The Death of an Icon: Thomas Cook RIP


We don’t often comment on news items here in the Arb, but in our years covering travel in all its guises, one story has resonated with us such that we are compelled to comment. Travel writer and broadcaster, Sarah Tucker, offers her thoughts on the collapse of a travel institution…

One of our ‘best-loved’ travel brands has gone bust.  21,000 employees, 178 years of history, 150,000 customers to be repatriated, £1.7 billion debt, £8 million over five years for the CEO, the news has on one level focused on the figures. Even the D date was carefully noted as two o’clock in the morning.

In the media, the sterility of the numbers had to be balanced with some human stories. Images of unhappy couples trying to get home, others disappointed they were unable to get away, trips booked sometimes years in advance now in tatters, deafeningly empty airports, deafeningly crowded ones overseas, all sound journalistic fodder on days already filled with seismic stories.

The collapse of Thomas Cook is not just about money. It is about something that is priceless, and that no refund, nor alternative holiday, is able to replace. Thomas Cook as the world’s first tour operator brought travel to the mass market. As a company it was a social leveller, bringing the experience of travel only available to the very wealthy, to a far greater audience. And travel itself is a great leveller. It teaches perspective more efficiently than any reference book or public speaker. Just watch Shirley Valentine to realise that.

Travel is one of the few experiences in life which are not bettered necessarily by how much money you spend on it. The enjoyment very much depends on how much you invest in the experience on a personal level, rather than merely fiduciary, which is why I’ve often found those who are able to pay the most for expensive holidays often appreciate the experience the least, as they habitually bring every moment down to a subconscious cost benefit analysis.

I’ve been asked why the company went bust. One ex-Thomas Cook employee told me yesterday, “Banks give you umbrellas when the sun is shining and when it starts to rain (ironically it had started to rain) they take it away.”  That may be overly simplistic, but it’s easy and lazy to blame the banks. My personal view is that since 2011, in the depths of the recession when the travel industry suffered like many others, many tour operators and travel companies who were mid-market chose to put up their price point, targeting a sector numb to the downturn (the wealthy). Thomas Cook chose to stay loyal to its market, although its market did not choose to stay loyal to Thomas Cook. High price point companies offering bespoke service tend to attract more loyalty than mid-range companies where the cost of the holiday is what mattered. If price is all that matters brand has no value, even if it is, allegedly, a ‘best loved’ one.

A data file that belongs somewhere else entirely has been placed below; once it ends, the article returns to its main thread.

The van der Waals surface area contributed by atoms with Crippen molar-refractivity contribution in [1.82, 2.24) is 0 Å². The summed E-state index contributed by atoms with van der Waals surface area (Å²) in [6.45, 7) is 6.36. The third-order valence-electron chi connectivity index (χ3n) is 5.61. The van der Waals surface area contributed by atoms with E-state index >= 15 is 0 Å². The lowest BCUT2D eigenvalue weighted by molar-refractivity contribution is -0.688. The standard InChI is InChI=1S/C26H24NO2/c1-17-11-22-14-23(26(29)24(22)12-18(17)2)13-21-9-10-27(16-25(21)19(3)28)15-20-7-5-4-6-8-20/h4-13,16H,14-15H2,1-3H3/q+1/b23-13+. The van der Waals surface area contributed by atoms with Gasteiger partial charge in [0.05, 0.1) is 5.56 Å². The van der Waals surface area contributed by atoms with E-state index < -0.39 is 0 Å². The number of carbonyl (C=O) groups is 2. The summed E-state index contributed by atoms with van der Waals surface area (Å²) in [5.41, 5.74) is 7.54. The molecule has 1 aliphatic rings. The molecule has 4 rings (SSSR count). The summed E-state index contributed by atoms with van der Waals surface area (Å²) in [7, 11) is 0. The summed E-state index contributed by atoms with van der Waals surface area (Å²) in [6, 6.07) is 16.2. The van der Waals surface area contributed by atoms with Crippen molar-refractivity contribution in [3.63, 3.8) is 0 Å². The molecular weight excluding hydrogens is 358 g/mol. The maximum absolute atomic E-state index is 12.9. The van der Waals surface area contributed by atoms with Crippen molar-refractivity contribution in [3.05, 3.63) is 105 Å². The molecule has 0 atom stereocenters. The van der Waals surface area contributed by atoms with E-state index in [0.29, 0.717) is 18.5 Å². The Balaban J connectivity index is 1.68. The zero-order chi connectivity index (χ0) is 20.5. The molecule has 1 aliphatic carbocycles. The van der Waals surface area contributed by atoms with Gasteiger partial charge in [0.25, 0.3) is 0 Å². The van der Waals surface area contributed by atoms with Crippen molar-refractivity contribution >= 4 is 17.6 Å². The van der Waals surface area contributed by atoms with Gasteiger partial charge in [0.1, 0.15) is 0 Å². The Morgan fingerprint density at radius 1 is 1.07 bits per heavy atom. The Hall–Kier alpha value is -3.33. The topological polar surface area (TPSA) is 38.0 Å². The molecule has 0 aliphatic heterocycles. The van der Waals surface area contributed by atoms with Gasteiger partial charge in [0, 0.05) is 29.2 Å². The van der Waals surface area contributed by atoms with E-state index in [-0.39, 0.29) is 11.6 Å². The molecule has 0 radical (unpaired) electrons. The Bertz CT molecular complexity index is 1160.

Thomas Cook had to deal with debt, notoriously tight margins, agitated by variables from exchange rates, to oil prices, terrorism, climate change, tripadvisor rants, increased and more leveraged competition, the foibles of customers who redefine what good looks like on an hourly basis, Brexit, political and social unrest, influencers more interested in promoting themselves than the destination.  But then so did its competitors.

Then there’s the language barriers, the political barriers, the nonsense that is travel trends (it was the ‘kidnap experience’ (!) six years ago, currently it’s ‘experiential’ – ahem, when has travel not ever been an experience, huh?). Then there’s defining who the customer is. And the often quite surreally bad marketing plans of respective tourist boards. What is ‘the Year of the Pier’, for example?  And why do we have to have a Year? Or a Day? Why not do something more exotic like Give a Flower to a Tourist Day. Poldark did more for Cornwall than any of its marketing campaigns. Broadchurch brought the Jurassic Coast to a wider audience, and Jane Austen has done to Bath what Virginia Woolf did to Richmond – increase the respective profiles experientially – although, ironically, both women hated the places they lived in (something the promoters always fail to mention).

None of that seems to matter. The tourism and travel industry is a curious contradiction. Big business thinking small, an industry based on movement and flow, slow to change and suffering the consequences as a result.  Yet it is hugely beneficial to the economy, both globally and nationally.  Total contribution of tourism to the UK is £213.8 billion, direct contribution of tourism to UK employment is 1.72 million jobs, and there is a plethora of statistics to show who goes where, guesstimations as to why they do and when they do, and travel trends which are manufactured or followed by the industry, the traveller, the economy, the advertiser, the influencer, the exchange rate, depending on who or what you believe. Companies such as Airbnb and Home Exchange have opened up rural and urban areas to tourists, as every generation looks to social media and websites which need to be constantly updated with comment, facts, varying perspectives and direct comparisons.
The tourist and travel industry is in constant flux, as it should be. The traveller has evolved, the ways of getting information has evolved, the market has evolved and continues to do so on a daily basis. The attitude and profile of tourism and travel both domestically and internationally has never been more widely discussed, or the need to travel more widely felt. But some companies have not been able to evolve.

Thomas Cook was one.

Sarah Tucker is a travel writer, broadcast and author. For more information and further writing, visit

Her guide to happy travelling, The A to Zen of Travel, is out in paperback from all good stockists.